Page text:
In The
Supreme Court of the 
United States
October Term, 1995

No. 94-2003

Lotus Development Corporation,


Borland International, Inc.,


On Writ of Certiorari to the
United States Court of Appeals
for the First Circuit



[FN1] 17 U.S.C. § 102(b) provides:

In no case does copyright protection for an original work of authorship extend to any idea, procedure, process, system, method of operation, concept, principle, or discovery, regardless of the form in which it is described, explained, illustrated, or embodied in such work.

[FN2] We refer, of course, to expression that has not "merged" with the underlying idea. Expression is deemed to have merged with the underlying idea when there is only one way available to express the idea. See generally 3 Melville B. Nimmer and David Nimmer, Nimmer on Copyright § 13.03[B][3] (1994), (hereinafter, "Nimmer"). The court below found that there were alternative ways of expressing the ideas in the Lotus menu command hierarchy (thus ruling out merger), but found that to be "immaterial" to its analysis. 49 F.3d at 816.

By referring to "original expression" we exclude "scènes à faire"--stock treatments of a given subject--that, if protected at all, are protected only against wholesale appropriation. See Atari Games Corp. v. Oman, 888 F.2d 878, 886 (D.C. Cir. 1989) (R.B. Ginsburg, J.).

[FN3] The court's effort to distinguish "computer code" from the Lotus menu command hierarchy, 49 F.3d at 816, rests on flawed reasoning. See infra, pp. 14-15.

[FN4] See, e.g., Copyright Law Revision: Hearings on H.R. 4347, H.R. 5680, H.R. 6831 and H.R. 6835 before Subcomm. No. 3 of the House Comm. on the Judiciary, 89th Cong., 1st Sess. 1144-50 (statement and testimony of John F. Banzhaf III), 1898-99 (letter from Graham W. McGowan to Hon. Edwin E. Willis, House Judiciary Committee), 1428, 1443, 1446-48, (testimony of Bella L. Linden) (1965); 5 House Comm. on the Judiciary, Copyright Law Revision 62-63 (testimony of Morton David Goldberg), 271 (statement of H.R. Mayers) (Comm. Print 1965) (1964 Revision Bill with Discussions and Comments); Copyright Law Revision: Hearings Pursuant to S. Res. 37 on S. 597 before the Subcomm. on Patents, Trademarks, and Copyrights of the Senate Comm. on the Judiciary, 90th Cong., 1st Sess. 192-201 (1967) (testimony and statement of Prof. Arthur R. Miller).

[FN5] See Gustafson v. Alloyd Co., ___ U.S. ___, 115 S. Ct. 1061, 1072 (1995) ("If legislative history is to be consulted, it is preferable to consult the documents prepared by Congress when deliberating."). The report of the House Judiciary Committee that accompanied the copyright revision bill has been cited frequently by courts as evidence of Congress' intent in enacting the Copyright Act. See, e.g., Campbell v. Acuff-Rose Music, Inc., ___ U.S. ___, 114 S. Ct. 1164, 1170 (1994); Fogerty v. Fantasy, Inc., ___ U.S. ___, 114 S. Ct. 1023, 1028 (1994); Feist Publications, Inc. v. Rural Tel. Serv. Co., 499 U.S. 340, 355-57, 359 (1991); Sony Corp. v. Universal City Studios, Inc., 464 U.S. 417, 448-49 nn.29, 31-32 (1984).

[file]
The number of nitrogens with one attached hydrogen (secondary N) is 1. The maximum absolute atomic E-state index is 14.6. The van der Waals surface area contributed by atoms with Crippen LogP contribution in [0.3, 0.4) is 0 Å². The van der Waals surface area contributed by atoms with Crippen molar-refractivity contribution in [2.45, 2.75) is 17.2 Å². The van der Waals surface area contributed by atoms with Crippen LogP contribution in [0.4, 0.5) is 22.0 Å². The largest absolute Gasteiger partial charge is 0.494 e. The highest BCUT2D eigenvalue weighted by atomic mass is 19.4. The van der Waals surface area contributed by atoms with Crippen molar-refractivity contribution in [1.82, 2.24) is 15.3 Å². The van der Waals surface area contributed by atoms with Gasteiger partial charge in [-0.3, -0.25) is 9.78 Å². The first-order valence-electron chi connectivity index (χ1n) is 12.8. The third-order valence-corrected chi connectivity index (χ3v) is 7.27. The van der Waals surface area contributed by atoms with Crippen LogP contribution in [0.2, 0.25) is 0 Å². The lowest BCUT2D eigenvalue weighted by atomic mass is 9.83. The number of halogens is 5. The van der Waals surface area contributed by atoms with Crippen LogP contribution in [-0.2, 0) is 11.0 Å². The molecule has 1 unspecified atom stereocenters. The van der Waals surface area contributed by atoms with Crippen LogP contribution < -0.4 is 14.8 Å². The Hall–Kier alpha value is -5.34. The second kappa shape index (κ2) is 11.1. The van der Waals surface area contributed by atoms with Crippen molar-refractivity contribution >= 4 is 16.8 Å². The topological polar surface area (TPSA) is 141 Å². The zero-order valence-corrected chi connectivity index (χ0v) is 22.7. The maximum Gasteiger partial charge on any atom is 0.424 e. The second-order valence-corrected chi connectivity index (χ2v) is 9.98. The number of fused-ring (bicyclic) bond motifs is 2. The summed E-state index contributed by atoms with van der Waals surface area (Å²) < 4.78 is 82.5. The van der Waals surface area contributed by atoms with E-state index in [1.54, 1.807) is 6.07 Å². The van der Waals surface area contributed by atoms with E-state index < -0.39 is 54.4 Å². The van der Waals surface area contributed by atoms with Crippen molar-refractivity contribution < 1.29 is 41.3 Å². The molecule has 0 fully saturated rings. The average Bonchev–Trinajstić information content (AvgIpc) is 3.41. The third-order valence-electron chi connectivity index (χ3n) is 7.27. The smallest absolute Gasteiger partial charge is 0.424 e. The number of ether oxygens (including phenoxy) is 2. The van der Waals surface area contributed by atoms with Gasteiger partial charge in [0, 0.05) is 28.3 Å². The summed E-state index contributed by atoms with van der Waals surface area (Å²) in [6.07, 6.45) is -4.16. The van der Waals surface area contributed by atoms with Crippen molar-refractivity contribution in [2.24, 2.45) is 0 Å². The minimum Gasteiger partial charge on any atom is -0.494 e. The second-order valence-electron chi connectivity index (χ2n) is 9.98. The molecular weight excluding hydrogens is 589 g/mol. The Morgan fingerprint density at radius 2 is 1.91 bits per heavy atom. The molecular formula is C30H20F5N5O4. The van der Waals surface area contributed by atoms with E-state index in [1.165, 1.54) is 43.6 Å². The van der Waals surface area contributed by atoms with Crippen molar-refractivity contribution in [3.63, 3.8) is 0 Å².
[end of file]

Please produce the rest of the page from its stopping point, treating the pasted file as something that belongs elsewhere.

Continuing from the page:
[FN6] As this brief chronology demonstrates, copyright protection for computer programs is neither an historical accident nor an impulsive act that received little attention by the legislators. Copyright protection for computer programs is the result of decades of open debate and careful consideration.

[FN7] The phrase "method of operation," as used in copyright law, also appears to originate in Baker. 101 U.S. at 103.

[FN8] For simplicity, hereafter we refer to all of the categories of unprotectible matter listed in Section 102(b) collectively as "ideas," unless the context dictates otherwise.

[FN9] See Arthur R. Miller, Copyright Protection for Computer Programs, Databases, and Computer Generated Works: Is Anything New Since CONTU?, 106 Harv. L. Rev. 977, 986 (1993) ("Since Baker, courts have reaffirmed repeatedly that functionality poses no per se bar to copyrightability.") (The author was a member of CONTU who served on its software subcommittee.).

[FN10] See 1 Nimmer, at § 2.03[D]; Jane C. Ginsburg, Four Reasons and a Paradox: The Manifest Superiority of Copyright over Sui Generis Protection of Computer Software, 94 Colum. L. Rev. 2559, 2570 (1994) ("[S]ince we know that Congress did determine in 1980 to protect computer programs, the terms `process,' `system,' or `method of operation' must not be understood literally." (footnote omitted)). See also id. at 2570 n.64 ("some nonsoftware works of authorship are protected even though they constitute `processes' or `methods of operation' in the colloquial sense").

[FN11] In itself, this indicates that the Lotus menu command hierarchy is expressive. See Atari Games, 888 F.2d at 885 ("the variety of ways to perform the same function sustains the classification of such works as `expression'").

[FN12] As the most visible element of a computer program, the user interface is also the most easily plagiarized. Excluding this important programming element from protection would inevitably lead to more unauthorized copying.

[FN13] In Apple Computer, Inc. v. Formula Int'l, Inc., 562 F. Supp. 775, 783 (C.D. Cal. 1983), aff'd, 725 F.2d 521 (9th Cir. 1984), the court observed: "Few companies are going to invest the time and resources to develop new programs if their products can be freely duplicated by anyone. Such `competitors,' who could undersell the originator simply because they don't have its development costs, would destroy the market which any innovator needs to recoup his investment."

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